Geek Trivia

The World’s Largest Black Star Sapphire Spent A Decade As A?

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Which Of These Pine Tree Species Require Forest Fires To Propagate?

Answer: Doorstop

In 1938, a young Australian boy named Roy Spencer was exploring his father’s prospecting claim in the Anakie Sapphire fields, Australia’s largest sapphire mining area. While poking about he found an enormous black crystal that he wasted no time in ferrying back to his home to show his father, miner Harry Spencer.

His father didn’t contest the unusual size of the crystal, but after examining it he put it aside. Although it isn’t clear why his father disregarded the stone, it’s possible that he didn’t consider it a viable candidate for cutting as at the time black sapphires were unknown, and the large crystal would just look like a novel crystal formation found within the sapphire mines and hardly more valuable than quartz. The huge crystal was relegated to serving as a doorstop in the Spencer household.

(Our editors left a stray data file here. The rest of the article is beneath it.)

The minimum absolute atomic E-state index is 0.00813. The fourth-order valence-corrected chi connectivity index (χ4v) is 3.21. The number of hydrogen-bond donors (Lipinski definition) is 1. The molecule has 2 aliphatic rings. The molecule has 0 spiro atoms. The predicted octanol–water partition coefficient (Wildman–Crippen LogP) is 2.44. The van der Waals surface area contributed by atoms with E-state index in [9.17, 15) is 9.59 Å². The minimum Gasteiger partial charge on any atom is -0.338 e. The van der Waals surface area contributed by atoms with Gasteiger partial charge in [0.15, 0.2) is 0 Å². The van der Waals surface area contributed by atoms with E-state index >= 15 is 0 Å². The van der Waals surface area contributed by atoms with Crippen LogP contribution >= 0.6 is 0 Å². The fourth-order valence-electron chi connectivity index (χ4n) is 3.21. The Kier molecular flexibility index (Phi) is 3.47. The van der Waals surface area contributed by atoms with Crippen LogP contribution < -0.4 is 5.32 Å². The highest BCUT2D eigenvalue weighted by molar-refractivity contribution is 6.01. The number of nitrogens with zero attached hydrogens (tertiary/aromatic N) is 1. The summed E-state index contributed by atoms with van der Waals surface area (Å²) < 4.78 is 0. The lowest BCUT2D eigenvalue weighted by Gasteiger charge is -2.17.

After an inglorious decade as a doorstop, it came to Spencer’s attention that sapphires could take the form of black gemstones, and he began looking for a buyer for the enormous 1,156 carat stone. In the late 1940s it was purchased by a jeweler for $18,000 who, after extensively studying the stone, cut it down to 733 carats to reveal a brilliant black star sapphire.

The stone would go on to be known as The Black Star of Queensland and over the ensuing decades would spend time on loan with the Smithsonian’s Natural History Museum, another few decades changing hands through anonymous sales, a brief stint in 2007 on display at the Royal Ontario Museum, and is now held in an undisclosed private collection.

Image courtesy of greyloch.